Things don't work the way you think they do.
Some of your arguments are based on sound logic -- but ultimately incorrect.
Some of your arguments are based on fallacy logic -- and equally incorrect.
I know, it's not easy to grasp or understand.
And anytime you do anything online, everybody has your IP.
Please don't think I'm ungrateful or unappreciative of the time & effort you've spent lordsmurf, but I think this is just one of those things or times where no one is going to change their views or perceptions. Yours are based on logic, which is perfectly fine. Mine are based on experience & observation, including some experiences that I sincerely hope you never have.
You use logic, probably combined with your experiences, believing that the bad guys are lazy or inept or whatever. I think perhaps you haven't come across those that aren't. Assuming you're not in charge of security at my bank , there's no harm that I can see in believing the bad guys are dummies, so I have no desire to change your perspective. My perceptions are powered by memory more than logic -- it's difficult [if indeed possible] to convince myself those memories never existed.
Far as human nature itself was involved in our conversation, I'd like very much to be able to approach it from a philosophical or a logical viewpoint... if experience would let me, then formal training wouldn't. And I consider myself only very mildly paranoid & cynical. I wouldn't want to change your perceptions if I could, lordsmurf, because I'm not qualified to make any judgment of what's worse: the consequences of getting caught unawares, or the different sort of tolls it takes otherwise -- & I've been in both situations.
At any rate the upshot is that I got the info I needed [Thanks Again], while those running the site/forum have been exposed to my views -- from a marketing/CS perspective it's irrelevant if they're right or wrong, skewed or not -- though I'm not making any assumptions re: worth &/or merit &/or interest. Thanks for a great conversation.
PS: 'bout the ip... if you can get it while I'm using TOR good for you. I'm impressed.
Your TOR is a false sense of security too. Any decent tracer can (at the very least) discover that you are using it, and a marginally better one can blow right past your proxies and find your actual IP.
There's too many people on message boards who think that:
1. They are important enough for people to waste their time tracking them.
2. Having one's IP is some magic spell that can get erase/replace their identity.
A word of advice: None of those crazy things that they do with computers on movies are real. You can yell "ENHANCE!" all you want at a computer screen and it will not get a blurry, phone cam picture taken at night to look like it was taken in a professional studio with a 40 megapixel DSLR with a lighting crew. Typing your IP address into Google will not produce a photo album of you from birth until present day.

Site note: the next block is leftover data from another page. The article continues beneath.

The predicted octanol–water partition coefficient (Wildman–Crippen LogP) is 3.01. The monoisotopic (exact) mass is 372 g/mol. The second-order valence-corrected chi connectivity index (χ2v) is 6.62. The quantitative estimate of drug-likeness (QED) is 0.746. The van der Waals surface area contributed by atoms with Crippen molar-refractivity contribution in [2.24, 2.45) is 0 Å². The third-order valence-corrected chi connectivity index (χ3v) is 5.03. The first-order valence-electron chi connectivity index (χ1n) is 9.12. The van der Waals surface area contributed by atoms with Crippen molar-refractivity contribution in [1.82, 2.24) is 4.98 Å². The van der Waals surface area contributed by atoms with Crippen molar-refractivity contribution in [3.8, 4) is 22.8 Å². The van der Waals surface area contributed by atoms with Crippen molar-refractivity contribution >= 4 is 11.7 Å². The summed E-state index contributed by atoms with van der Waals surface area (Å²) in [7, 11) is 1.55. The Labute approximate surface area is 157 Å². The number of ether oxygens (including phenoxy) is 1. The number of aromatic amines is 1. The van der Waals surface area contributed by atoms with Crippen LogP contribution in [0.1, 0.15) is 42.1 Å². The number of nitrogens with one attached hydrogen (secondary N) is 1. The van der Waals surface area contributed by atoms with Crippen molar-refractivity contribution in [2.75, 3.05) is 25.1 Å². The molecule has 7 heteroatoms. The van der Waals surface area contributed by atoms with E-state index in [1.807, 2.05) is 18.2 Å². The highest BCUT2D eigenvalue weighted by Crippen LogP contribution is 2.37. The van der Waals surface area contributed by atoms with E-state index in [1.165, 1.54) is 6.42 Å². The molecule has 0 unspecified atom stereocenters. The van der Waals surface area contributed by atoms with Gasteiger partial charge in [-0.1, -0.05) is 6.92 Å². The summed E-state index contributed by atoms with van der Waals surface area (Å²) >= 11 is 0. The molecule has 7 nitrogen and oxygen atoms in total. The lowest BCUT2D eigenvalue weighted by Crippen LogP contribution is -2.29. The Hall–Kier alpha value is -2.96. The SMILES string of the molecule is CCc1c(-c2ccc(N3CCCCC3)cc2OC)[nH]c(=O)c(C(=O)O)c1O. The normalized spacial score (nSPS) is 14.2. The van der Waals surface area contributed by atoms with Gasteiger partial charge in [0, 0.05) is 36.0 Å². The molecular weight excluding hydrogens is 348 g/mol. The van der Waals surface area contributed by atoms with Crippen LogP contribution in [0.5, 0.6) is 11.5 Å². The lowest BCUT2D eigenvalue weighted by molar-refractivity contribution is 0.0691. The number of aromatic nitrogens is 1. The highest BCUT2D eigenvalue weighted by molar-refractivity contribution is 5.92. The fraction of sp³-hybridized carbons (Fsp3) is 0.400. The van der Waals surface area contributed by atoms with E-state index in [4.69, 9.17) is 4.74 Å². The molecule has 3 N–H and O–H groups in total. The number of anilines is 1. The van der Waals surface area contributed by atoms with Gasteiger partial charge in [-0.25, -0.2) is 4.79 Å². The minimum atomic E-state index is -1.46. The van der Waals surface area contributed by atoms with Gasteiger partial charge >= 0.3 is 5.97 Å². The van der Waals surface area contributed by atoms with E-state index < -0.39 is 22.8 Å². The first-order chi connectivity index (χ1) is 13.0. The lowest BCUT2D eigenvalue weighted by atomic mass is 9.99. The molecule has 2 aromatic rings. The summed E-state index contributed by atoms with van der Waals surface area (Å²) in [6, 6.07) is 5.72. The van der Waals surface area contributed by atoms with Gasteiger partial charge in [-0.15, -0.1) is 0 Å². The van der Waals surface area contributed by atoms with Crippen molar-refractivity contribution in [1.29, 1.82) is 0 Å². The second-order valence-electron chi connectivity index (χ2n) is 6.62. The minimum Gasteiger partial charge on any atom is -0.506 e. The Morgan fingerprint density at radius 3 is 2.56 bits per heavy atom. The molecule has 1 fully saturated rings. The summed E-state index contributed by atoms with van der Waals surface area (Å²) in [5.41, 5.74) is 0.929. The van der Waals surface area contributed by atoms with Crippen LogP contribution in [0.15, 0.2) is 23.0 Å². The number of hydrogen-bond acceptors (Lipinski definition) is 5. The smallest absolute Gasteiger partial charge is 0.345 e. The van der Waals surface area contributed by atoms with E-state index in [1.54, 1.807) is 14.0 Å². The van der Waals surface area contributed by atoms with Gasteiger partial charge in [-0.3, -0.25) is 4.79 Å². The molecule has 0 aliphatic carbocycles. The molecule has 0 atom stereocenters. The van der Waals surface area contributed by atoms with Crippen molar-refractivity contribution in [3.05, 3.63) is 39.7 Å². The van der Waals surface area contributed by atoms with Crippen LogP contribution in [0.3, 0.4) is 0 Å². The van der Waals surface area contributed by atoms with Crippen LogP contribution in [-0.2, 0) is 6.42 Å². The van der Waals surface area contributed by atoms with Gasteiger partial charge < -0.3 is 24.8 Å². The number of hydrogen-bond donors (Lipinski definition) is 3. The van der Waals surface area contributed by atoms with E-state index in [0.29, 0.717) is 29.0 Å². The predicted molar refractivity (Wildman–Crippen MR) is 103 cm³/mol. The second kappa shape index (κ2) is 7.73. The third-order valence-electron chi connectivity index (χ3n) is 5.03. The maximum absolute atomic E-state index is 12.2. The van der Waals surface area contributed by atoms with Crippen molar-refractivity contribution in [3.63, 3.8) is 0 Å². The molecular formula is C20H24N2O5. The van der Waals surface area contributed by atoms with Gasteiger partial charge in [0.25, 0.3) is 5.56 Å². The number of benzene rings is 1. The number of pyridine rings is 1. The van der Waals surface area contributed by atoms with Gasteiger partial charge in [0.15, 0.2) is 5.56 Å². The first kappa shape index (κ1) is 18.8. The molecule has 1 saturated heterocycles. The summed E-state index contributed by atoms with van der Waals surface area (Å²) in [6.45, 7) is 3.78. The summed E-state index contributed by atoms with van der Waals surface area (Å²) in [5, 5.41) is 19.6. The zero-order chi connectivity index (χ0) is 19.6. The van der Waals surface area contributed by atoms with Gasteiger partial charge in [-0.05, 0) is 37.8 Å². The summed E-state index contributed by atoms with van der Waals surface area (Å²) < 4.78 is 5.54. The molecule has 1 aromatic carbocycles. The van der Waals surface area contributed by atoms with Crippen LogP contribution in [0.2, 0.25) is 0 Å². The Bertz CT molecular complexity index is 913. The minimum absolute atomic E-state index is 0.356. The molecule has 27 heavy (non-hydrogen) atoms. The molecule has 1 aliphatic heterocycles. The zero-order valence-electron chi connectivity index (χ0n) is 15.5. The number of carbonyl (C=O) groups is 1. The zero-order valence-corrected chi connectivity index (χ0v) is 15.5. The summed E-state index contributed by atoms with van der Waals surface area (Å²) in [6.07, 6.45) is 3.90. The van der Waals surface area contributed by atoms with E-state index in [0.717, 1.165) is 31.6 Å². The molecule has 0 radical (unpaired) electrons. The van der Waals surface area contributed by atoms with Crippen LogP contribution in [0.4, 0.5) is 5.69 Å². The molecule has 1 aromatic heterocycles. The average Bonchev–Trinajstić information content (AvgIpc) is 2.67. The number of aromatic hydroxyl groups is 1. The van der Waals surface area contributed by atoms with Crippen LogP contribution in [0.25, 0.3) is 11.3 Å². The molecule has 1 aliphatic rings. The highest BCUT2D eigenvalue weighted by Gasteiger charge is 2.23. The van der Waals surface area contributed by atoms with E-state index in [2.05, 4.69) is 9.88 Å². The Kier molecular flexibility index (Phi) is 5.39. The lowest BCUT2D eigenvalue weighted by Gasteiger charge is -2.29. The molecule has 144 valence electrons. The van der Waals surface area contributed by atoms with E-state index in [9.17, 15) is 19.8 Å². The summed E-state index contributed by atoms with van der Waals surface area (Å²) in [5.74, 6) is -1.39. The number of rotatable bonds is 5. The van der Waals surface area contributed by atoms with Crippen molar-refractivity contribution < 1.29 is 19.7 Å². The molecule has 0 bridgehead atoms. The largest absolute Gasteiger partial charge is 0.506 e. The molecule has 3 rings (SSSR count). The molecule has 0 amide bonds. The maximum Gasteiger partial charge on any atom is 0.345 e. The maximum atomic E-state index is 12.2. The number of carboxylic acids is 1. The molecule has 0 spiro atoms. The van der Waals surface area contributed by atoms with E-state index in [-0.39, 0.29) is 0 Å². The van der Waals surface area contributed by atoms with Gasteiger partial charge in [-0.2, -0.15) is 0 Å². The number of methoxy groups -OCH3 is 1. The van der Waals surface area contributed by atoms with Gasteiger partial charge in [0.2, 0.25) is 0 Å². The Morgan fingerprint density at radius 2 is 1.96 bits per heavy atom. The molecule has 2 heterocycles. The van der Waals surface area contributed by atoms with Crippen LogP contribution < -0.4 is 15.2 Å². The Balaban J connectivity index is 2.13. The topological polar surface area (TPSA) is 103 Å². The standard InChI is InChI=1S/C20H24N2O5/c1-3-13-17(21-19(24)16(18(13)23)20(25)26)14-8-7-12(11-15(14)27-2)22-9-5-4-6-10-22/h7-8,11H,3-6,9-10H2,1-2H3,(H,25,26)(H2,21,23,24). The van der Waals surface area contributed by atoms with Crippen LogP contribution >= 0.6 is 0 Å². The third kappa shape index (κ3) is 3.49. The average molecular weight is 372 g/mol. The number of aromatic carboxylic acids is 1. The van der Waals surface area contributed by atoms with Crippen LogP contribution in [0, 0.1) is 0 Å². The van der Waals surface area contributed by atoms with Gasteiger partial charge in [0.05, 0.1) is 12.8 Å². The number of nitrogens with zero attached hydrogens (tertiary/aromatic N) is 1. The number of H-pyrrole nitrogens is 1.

"Exposing" them to your views accomplishes absolutely nothing."
" Your ramblings mean absolute shit to "a marketing perspective"."
" You are just another crackpot conspiracy theorist who believes the threats from forum admins regarding your IP..."
Had I posted my phone number could I expect a crank call or 3?... I have no idea, but I didn't put my phone number down because there was no upside in it for me. Does that mean you couldn't find my number some other way? Not at all, but I see absolutely no reason for me to make it easier. The same for my ip. Exactly.
"There's too many people on message boards who think that:
1. They are important enough for people to waste their time tracking them.
2. Having one's IP is some magic spell that can get erase/replace their identity."
RE: point number 2: I actually agree totally. Using my example of a phone number, in most cases giving it out can result in an annoyance that's easily avoided by caller ID &/or screening. Yet I don't see anyone posting their phone numbers or email addresses in their sig lines. Myself, I'm not so afraid of giving out my ip, but like my phone number & email, I see absolutely no reason for sharing it when it's not necessary -- doing so provides no benefits to me at all & has potential downsides, so I simply choose not to. That doesn't mean no one can get my ip or anything else, but as you've just said, I'm 1 tiny fish in a very large school, so by using a proxy there's even less incentive for anyone to bother.
Thanks, Supreme2K, for your input/post -- I do mean that.
Living in Hong Kong as I do I am sometimes collateral damage in such blocks.
I can't reliably email anyone at aol.com, since they have a hair trigger spam block that seems to block all Hong Kong ISPs most of the time. And I use a yahoo.com email account; it also sends many local emails into the spam box unless I whitelist them. While missing quite a few obvious spams from other places.
I often see remarks (even boasts) that someone "blocks all of China", or even "all of Asia". I don't care what they do for their own mailbox, but if they are adminning a domain, or worse, an ISP, I consider it malignant bigotry.
And I do admin a local forum; we have problems with Chinese (mainland) spammers. If someone tries to join up with a bunch of "WOW Gold" or sportshoe links in their sig, we delete the account immediately. We got rid of most of the dumb automated spam with some questions users have to answer before they can sign up.
If you're not in the site's target audience, then the admin doesn't care.
You should place blame on your neighbors, not the site.
After all, they're the dumb bastards that are ruining it for you and other legit traffic in the area.
Put your own house in order before you lecture anyone else.
And how the hell do you know I'm not part of the "target audience"?
The dumb bastards are those Americans who think that everyone on the other side of the Pacific are part of The Evil Empire.
How would you react if you found your access was blocked because of what one of "your neighbours" in Mexico, say, did?